Everything we know (so far) about giving birth during the COVID-19 pandemic

So far, it does not appear that COVID-19 can be transmitted from a pregnant woman to her fetus.

coronavirus_birth

The impact of coronavirus is unprecedented.

Everyone in the world is worried right now—we are worried about our collective wellbeing, and of course, we are worried about ourselves and our own unique circumstances. If you are pregnant during this wild time, you likely have even more on your mind. Mama, I am so sorry this is happening.

Your mind is likely reeling with all of the stories on the news and social media. Perhaps one of the hardest parts of this is that we are still learning. Few questions have solid answers. Still, every day we know more, and I want to assure you that although it feels scary, there is still a good chance everything will be okay, especially if you take the proper precautions.

Let's take a look at some of the questions you may have about giving birth during the COVID-19 pandemic.



Can babies born to mothers with COVID-19 contract the virus?

coronavirus_baby

So far, it does not appear that COVID-19 can be transmitted from a pregnant woman to her fetus. A small study was done in Wuhan, China, looked at four pregnant women who were known to have COVID-19. After their infants' were born, three consented to infant-testing, and all were found negative. None of the four babies had symptoms of coronavirus.

Previously, a study of nine women had similar findings. On March 24th, 2020, a report by David A. Schwartz, M.D., from the Medical College of Georgia at Augusta University in Atlanta, that reviewed the cases of 38 pregnant women with COVID-19, found that "there were no confirmed cases of intrauterine transmission of SARS-CoV-2 from mothers with COVID-19 to their fetuses."

Of note, most of the women in these studies had Cesarean sections in an attempt to reduce transmission—it is important to note that no changes in practice have been recommended yet, though. In other words, we are not currently suggesting that all pregnant people with COVID-19 have Cesarean sections. We simply need to learn more.

The American College of Obstetricians and Gynecologists (ACOG) writes that "adverse infant outcomes (e.g., preterm birth) have been reported among infants born to mothers positive for COVID-19 during pregnancy. However, this information is based on limited data and it is not clear that these outcomes were related to maternal infection. Currently, it is unclear if COVID-19 can cross through the transplacental route to the fetus."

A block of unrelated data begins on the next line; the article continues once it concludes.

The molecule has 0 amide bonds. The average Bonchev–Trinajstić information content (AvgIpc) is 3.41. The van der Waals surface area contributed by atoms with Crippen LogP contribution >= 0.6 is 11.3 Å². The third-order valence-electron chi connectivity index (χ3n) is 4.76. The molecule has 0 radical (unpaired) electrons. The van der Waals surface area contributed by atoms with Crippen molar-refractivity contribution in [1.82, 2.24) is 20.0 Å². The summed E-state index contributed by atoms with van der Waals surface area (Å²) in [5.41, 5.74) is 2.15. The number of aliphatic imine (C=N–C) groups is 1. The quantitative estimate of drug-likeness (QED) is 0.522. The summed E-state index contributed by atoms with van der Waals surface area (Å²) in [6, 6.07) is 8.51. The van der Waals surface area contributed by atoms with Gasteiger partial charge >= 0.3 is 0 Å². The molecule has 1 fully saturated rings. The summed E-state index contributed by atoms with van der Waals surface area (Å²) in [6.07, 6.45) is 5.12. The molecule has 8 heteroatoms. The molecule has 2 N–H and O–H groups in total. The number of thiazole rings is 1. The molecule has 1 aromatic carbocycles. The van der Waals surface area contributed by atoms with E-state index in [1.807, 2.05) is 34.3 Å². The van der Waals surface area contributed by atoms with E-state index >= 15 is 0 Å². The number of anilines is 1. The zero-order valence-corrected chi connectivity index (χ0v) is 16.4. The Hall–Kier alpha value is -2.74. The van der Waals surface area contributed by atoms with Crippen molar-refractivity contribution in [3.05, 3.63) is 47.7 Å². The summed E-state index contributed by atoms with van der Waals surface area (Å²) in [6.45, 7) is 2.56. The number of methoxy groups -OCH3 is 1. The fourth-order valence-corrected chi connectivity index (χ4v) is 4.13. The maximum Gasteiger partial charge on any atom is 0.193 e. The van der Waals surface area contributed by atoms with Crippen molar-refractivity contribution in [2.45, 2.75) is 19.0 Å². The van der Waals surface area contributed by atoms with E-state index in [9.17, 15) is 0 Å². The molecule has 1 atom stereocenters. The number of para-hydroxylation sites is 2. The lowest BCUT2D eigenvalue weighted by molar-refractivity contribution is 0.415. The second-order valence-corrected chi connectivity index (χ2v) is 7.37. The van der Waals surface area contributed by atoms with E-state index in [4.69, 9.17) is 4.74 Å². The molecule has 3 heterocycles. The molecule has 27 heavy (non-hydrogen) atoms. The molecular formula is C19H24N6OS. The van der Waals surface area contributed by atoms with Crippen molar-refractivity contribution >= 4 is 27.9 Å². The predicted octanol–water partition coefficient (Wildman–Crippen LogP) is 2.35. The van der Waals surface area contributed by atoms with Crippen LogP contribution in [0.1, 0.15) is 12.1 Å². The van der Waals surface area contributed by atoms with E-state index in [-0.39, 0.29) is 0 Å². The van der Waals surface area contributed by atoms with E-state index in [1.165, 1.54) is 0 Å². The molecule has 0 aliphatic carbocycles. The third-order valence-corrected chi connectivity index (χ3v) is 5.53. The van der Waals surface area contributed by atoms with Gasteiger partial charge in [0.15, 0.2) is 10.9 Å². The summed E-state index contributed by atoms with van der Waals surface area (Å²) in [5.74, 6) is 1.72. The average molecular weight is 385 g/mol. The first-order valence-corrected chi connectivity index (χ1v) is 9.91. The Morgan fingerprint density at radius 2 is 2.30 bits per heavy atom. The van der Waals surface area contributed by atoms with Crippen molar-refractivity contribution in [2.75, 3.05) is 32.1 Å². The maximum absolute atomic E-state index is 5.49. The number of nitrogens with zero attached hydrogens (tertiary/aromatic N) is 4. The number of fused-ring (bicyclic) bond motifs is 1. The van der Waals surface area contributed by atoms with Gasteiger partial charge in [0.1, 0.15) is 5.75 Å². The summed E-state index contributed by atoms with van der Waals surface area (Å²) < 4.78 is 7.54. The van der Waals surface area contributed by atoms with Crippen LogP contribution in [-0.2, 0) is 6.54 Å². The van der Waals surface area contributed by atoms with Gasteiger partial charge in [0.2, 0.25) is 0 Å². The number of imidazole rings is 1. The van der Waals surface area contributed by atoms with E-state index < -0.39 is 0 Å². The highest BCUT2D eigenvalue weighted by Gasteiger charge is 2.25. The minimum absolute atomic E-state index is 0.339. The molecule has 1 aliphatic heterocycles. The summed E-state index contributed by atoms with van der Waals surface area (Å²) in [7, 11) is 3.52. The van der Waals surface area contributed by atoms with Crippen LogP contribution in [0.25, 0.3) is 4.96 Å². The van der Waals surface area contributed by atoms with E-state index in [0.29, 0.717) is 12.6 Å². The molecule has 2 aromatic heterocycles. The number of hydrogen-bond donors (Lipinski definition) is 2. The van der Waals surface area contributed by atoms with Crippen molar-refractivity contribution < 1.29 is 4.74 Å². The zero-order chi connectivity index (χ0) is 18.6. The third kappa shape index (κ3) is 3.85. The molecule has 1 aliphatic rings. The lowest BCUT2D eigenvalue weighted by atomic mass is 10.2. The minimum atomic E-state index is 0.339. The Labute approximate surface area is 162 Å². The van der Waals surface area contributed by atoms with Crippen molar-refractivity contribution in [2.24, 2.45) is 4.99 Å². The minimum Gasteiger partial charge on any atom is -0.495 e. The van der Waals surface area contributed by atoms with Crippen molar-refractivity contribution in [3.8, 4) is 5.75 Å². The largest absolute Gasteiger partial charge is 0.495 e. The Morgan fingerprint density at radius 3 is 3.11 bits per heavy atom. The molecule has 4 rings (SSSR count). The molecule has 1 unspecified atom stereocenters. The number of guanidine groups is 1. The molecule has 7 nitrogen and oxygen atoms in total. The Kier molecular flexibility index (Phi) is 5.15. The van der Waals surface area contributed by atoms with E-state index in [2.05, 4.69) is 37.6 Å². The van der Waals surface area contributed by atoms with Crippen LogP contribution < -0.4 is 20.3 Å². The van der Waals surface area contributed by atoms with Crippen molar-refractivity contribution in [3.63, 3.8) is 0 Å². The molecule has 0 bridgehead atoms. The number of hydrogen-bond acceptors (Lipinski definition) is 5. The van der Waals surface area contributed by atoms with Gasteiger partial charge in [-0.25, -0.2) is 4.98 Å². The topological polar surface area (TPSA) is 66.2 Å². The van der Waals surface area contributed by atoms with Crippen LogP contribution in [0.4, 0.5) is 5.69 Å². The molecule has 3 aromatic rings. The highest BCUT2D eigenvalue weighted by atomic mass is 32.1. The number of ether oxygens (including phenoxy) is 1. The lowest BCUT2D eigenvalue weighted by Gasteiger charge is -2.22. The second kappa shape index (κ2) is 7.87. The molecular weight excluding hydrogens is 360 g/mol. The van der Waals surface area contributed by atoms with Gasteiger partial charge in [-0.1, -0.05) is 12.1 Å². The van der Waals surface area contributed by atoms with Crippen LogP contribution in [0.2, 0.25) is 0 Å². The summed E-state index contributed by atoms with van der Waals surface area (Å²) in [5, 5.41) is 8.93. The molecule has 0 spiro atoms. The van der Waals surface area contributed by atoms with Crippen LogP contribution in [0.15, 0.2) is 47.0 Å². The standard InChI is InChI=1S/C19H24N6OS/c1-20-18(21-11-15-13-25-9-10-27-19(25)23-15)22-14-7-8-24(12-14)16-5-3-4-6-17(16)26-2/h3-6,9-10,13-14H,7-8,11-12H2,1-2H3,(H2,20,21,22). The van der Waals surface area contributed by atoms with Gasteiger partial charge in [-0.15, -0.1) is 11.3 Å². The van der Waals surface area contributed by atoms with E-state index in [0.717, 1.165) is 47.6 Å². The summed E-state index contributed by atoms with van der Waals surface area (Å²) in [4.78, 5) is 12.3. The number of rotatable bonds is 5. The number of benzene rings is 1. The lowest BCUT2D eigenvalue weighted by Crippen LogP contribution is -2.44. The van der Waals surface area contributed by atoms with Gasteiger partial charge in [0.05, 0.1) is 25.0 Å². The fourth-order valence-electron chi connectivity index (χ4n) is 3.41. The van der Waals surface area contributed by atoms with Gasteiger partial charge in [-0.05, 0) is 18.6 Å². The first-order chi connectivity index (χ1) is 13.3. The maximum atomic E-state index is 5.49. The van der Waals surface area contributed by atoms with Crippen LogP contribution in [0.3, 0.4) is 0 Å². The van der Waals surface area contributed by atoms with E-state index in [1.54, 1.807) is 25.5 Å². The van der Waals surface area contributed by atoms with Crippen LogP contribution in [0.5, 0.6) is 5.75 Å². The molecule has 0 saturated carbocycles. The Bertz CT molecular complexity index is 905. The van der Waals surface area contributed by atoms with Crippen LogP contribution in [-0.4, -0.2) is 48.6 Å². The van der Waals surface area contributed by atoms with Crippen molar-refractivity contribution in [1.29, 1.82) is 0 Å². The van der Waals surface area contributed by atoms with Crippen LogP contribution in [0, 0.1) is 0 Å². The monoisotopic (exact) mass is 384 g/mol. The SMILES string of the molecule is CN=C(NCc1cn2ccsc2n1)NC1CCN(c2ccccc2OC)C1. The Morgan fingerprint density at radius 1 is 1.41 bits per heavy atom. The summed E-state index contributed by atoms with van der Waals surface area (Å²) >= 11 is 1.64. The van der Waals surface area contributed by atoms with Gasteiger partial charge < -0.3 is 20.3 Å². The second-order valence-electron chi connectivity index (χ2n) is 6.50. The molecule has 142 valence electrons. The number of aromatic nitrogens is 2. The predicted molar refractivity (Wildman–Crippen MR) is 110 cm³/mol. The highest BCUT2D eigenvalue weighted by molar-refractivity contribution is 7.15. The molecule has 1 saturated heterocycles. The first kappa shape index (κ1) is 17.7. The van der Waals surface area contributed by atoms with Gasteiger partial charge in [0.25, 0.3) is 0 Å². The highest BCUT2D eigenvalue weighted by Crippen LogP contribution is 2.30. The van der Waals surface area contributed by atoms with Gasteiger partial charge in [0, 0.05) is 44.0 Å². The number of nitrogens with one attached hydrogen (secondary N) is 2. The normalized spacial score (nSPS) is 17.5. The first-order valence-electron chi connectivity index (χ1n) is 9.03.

A report released on March 26th, 2020 did state that we still cannot rule out in-utero transmission—this, in response to 3 babies who tested positive for COVID-19 on day 2 of life.

The current data does not show concern, though certainly, scientists are monitoring the situation very closely.

Here is what Sarah Bjorkman, MD, Motherly's Medical Advisor, has to say about it:

"There is no hard evidence (yet) of a mom passing the virus to baby during the pregnancy/birth, but a new case report published today suggests it may be possible....The handful of positive cases of COVID-19 in babies seem to be from exposure AFTER birth."

She also reassures that there is no evidence of birth defects due to COVID-19.⠀

Are there any cases of newborns with COVID-19?

babies_coronavirus

Since March multiple newborn babies have tested positive for COVID-19 shortly after being born.

According to the CDC, "a very small number of babies have tested positive for the virus shortly after birth" and that while it is unknown if these babies got the virus before or after birth, "mother-to-child transmission of coronavirus during pregnancy is unlikely."

Basically, newborns are susceptible to person-to-person spread after birth, and research suggests the youngest children are more severely impacted by COVID-19 than older kids are.

This is why the CDC's Interim Considerations for Infection Prevention and Control of Coronavirus Disease 2019 (COVID-19) in Inpatient Obstetric Healthcare Settings states that to "reduce the risk of transmission of the virus that causes COVID-19 from the mother to the newborn, facilities should consider temporarily separating (e.g., separate rooms) the mother who has confirmed COVID-19 or is a PUI [person under investigation] from her baby until the mother's transmission-based precautions are discontinued."